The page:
Confession, also called reconciliation or penance, is one of seven Catholic sacraments. During confession, a Catholic tells a priest her sins and receives absolution for them. Confession practices vary from church to church, but the scenario described below is typical.

Before going to confession, a Catholic might "examine her conscience" by reviewing past actions, thoughts, and patterns of behavior. Some Catholics evaluate their behavior in light of the Ten Commandments.

Catholic churches often offer confession on Saturday afternoons. The sacrament ordinarily takes from 5 to 20 minutes. First, the Catholic goes into a church and either enters a confessional (a small closet-like room, often at the back of churches) or a regular room designated as a confessional. Depending on the church and the person's own choice, the person kneels or sits, and then speaks to the priest through a screen or face to face.

Inside the confessional, the Catholic:

  • Makes the sign of the cross and says: "Bless me, Father, for I have sinned," or simply begins to speak.
  • Tells the priest how long it has been since she last confessed.
  • Confesses her sins. While in the past people numbered sins ("I yelled at my brother 5 times"), some people now tend to summarize sinful behaviors ("I didn't treat my brother with respect" or "I didn't show my brother love").
  • The priest then might question the person or elicit more information. While some priests might help a person understand why she is acting in certain ways, confession is not equivalent to a psychotherapy session. Sins must be recognized as sins and not personality issues.

    The person says a prayer expressing sorrow for her sins, such as the Act of Contrition:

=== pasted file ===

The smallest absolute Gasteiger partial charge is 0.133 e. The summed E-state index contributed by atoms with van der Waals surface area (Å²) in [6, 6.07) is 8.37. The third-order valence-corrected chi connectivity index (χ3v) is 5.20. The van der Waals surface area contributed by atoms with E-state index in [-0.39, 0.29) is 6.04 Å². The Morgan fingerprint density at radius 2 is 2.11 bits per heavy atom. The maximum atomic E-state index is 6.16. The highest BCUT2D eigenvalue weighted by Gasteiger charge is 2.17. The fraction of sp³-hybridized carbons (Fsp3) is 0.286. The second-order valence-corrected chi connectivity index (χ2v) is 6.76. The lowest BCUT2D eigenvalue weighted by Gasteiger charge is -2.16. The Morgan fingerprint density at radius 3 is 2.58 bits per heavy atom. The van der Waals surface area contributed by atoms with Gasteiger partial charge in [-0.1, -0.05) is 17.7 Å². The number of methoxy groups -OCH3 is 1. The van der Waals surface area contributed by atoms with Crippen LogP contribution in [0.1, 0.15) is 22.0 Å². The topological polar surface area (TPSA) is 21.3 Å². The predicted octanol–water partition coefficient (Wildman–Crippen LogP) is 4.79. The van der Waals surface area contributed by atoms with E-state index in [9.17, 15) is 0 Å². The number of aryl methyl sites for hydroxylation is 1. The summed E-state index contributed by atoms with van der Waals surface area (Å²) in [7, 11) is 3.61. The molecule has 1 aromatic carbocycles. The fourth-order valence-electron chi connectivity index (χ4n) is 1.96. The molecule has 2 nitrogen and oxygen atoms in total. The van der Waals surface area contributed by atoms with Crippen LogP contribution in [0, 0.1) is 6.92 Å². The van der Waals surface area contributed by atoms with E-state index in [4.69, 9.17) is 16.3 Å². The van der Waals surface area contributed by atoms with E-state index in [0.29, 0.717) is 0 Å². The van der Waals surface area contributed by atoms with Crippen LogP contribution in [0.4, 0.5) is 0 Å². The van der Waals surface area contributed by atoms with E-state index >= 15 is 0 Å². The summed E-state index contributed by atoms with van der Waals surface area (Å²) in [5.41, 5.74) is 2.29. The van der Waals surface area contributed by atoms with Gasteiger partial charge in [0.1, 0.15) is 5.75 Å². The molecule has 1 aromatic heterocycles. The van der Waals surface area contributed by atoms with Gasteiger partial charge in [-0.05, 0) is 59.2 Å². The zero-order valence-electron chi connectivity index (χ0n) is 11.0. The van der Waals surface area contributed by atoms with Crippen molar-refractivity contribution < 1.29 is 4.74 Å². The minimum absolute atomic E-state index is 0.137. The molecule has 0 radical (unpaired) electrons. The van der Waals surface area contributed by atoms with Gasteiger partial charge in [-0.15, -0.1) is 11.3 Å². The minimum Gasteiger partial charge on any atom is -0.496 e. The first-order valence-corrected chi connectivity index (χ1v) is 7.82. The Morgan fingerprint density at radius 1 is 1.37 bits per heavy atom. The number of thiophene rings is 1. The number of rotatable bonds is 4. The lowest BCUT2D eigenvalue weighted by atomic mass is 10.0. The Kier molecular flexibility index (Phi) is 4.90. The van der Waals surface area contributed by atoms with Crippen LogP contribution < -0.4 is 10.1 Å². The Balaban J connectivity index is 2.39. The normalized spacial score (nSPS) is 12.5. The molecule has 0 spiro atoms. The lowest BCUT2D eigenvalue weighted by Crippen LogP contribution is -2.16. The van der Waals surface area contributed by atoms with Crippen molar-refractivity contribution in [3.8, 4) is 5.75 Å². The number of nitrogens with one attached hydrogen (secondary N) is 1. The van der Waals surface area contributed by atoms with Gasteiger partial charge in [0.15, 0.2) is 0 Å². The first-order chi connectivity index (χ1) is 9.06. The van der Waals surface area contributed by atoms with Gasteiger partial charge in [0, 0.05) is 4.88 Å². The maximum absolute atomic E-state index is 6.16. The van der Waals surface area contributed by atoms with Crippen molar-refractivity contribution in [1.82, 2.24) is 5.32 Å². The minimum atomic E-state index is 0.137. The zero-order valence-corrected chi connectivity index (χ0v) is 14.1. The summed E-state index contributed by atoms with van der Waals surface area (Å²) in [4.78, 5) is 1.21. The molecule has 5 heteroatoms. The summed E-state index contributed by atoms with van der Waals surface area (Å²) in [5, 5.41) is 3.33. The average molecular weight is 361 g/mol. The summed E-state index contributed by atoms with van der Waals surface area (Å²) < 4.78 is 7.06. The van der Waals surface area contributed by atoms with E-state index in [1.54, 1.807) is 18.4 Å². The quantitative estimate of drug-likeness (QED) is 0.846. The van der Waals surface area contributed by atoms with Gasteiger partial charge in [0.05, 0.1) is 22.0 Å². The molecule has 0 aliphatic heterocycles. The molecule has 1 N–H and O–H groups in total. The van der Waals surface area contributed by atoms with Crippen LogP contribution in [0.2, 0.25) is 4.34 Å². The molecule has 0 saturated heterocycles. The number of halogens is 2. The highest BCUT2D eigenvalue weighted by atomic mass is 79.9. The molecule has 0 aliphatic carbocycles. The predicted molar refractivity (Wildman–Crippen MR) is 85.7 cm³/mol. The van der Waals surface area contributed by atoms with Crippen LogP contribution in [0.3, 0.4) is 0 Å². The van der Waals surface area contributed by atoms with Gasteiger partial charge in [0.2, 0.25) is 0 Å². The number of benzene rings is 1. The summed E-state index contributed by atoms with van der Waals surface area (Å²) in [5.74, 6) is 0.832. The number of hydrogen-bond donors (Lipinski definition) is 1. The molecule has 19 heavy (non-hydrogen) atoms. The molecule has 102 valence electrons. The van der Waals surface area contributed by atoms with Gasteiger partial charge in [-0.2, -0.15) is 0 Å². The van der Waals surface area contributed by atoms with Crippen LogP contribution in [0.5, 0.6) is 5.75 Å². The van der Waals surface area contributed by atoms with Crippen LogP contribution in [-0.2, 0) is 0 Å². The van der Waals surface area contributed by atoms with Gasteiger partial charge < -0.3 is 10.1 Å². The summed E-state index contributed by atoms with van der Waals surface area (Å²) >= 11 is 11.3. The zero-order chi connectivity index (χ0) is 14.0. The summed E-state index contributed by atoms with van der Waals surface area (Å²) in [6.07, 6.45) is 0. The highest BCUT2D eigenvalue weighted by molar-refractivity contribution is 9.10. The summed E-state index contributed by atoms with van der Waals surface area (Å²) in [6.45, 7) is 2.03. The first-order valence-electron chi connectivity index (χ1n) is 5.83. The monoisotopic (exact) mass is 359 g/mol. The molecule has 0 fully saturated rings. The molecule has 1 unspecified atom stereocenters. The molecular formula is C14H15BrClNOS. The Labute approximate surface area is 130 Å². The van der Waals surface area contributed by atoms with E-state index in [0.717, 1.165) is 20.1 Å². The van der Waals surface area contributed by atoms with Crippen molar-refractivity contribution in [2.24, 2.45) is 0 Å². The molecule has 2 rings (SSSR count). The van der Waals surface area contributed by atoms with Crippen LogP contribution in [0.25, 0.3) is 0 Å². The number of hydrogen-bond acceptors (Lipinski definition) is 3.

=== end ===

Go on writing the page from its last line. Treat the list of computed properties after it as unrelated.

O my God, I am heartily sorry
    for having offended you,
    and I detest all my sins
    because of your just punishment,
    but most of all because they offend you, my God,
    Who are all good and deserving of my love.
    I firmly resolve, with the help of your grace,
    to sin no more and to avoid the near occasions of sin.

    The priest often gives the person a "penance," or deeds to perform to heal her relationships with God and others. For smaller sins, the priest might ask her to say certain prayers, such as several "Our Fathers." For more serious sins, more serious penances are specified, such as making restitution. The person is expected to perform the penance after she leaves the confessional or in the following days.

    If the priest feels that the person is sincere (this is nearly always the case), he absolves her sins using a prayer such as:

    God, the Father of mercies,
    through the death and resurrection of his Son,
    has reconciled the world to himself,
    and sent the Holy Spirit among us
    for the forgiveness of sins.
    Through the ministry of the Church,
    may God grant you pardon and peace.
    And I absolve you of your sins,
    in the name of the Father, and of the Son,
    and of the Holy Spirit. Amen.

    more from beliefnet and our partners
    Close Ad